militarily useful technology, and prohibits on U.S. 
Government's procurement from entities, these are things that 
are already not happening. So we can also agree that these are 
toothless, is that right?
    Mr. Delare. Chairman Mack, I would respectfully disagree 
with that final evaluation. I wouldn't say they are toothless, 
because what we have done is warned the international business 
community that there is a danger of dealing with PDVSA.
    Mr. Mack. Okay, so the designation of being sanctioned is 
important, but the actual sanctions that took place don't have 
any teeth, because these are things that we are currently not 
doing with Venezuela.
    Mr. Delare. Chairman Mack, the fact is Congress has given 
us a calibrated set of tools to use in instances like this, 
basically implying that we have to make a very complicated 
calculation as to U.S. interest in each one of these instances. 
Now, we had to judge whether the sanctions would induce PDVSA 
to stop its behavior. So far we have----
    Mr. Mack. I understand that. I am sorry. So the fact that 
you made the sanctions is important here. What you sanctioned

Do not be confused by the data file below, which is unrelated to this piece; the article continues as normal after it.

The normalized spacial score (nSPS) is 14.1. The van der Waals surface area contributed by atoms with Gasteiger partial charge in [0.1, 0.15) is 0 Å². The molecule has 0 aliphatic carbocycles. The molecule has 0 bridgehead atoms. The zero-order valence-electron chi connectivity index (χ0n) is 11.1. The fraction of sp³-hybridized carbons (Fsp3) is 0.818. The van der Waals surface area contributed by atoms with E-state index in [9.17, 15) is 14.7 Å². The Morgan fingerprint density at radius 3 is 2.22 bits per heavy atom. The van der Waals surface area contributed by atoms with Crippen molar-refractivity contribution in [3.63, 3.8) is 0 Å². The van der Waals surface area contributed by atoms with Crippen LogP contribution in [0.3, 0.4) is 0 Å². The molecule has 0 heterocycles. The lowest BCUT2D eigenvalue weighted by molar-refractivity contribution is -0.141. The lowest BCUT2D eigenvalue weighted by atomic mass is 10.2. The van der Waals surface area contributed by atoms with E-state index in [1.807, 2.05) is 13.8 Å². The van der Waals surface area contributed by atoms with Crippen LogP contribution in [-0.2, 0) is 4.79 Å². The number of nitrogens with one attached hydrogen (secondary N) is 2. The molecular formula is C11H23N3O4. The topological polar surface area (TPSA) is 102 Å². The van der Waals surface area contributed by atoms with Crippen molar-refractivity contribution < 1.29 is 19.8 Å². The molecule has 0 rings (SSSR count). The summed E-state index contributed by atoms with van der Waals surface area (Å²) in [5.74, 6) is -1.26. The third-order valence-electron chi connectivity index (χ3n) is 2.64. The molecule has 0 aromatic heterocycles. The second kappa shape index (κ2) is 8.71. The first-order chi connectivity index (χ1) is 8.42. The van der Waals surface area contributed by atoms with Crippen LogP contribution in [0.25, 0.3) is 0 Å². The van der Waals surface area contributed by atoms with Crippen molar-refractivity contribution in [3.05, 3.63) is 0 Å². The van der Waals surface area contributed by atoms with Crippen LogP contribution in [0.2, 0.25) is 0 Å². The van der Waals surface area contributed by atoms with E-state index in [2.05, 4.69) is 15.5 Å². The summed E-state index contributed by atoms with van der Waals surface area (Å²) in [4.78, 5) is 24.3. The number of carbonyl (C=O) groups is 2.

isn't important because these things are currently not being 
done with Venezuela in the first place. So that is my take, and 
I think that is most everybody else's take. There are other 
tools that are available.
    Mr. Delare. Yes, we do.
    Mr. Mack. Restriction of imports, also prohibiting the 
sanctioned entity from acquiring, holding and trading any U.S.-
based property. So there are other sanctions that we can use.
    First of all, let me ask you this. Who owns PDVSA?
    Mr. Delare. It is 100 percent owned by the Venezuelan 
government, sir.
    Mr. Mack. So there is no mistake, then, that the actions of 
PDVSA isn't by some company, it is by the government of 
Venezuela.
    Mr. Delare. I think we can assume there is an intimate 
relationship there.
    Mr. Mack. I would assume that Chavez has full control over 
PDVSA.
    Mr. Delare. But, sir, we also make a calculation as to U.S. 
interest. And if 10 percent of US. Oil imports are coming from 
Venezuela, with three U.S. refineries dependent on Citgo, 6,000 
gas stations, 3,000 other employees, we have to weigh those 
factors as well, especially, during the period of spiking oil 
prices.
    Mr. Mack. Sir, then I would suggest that the State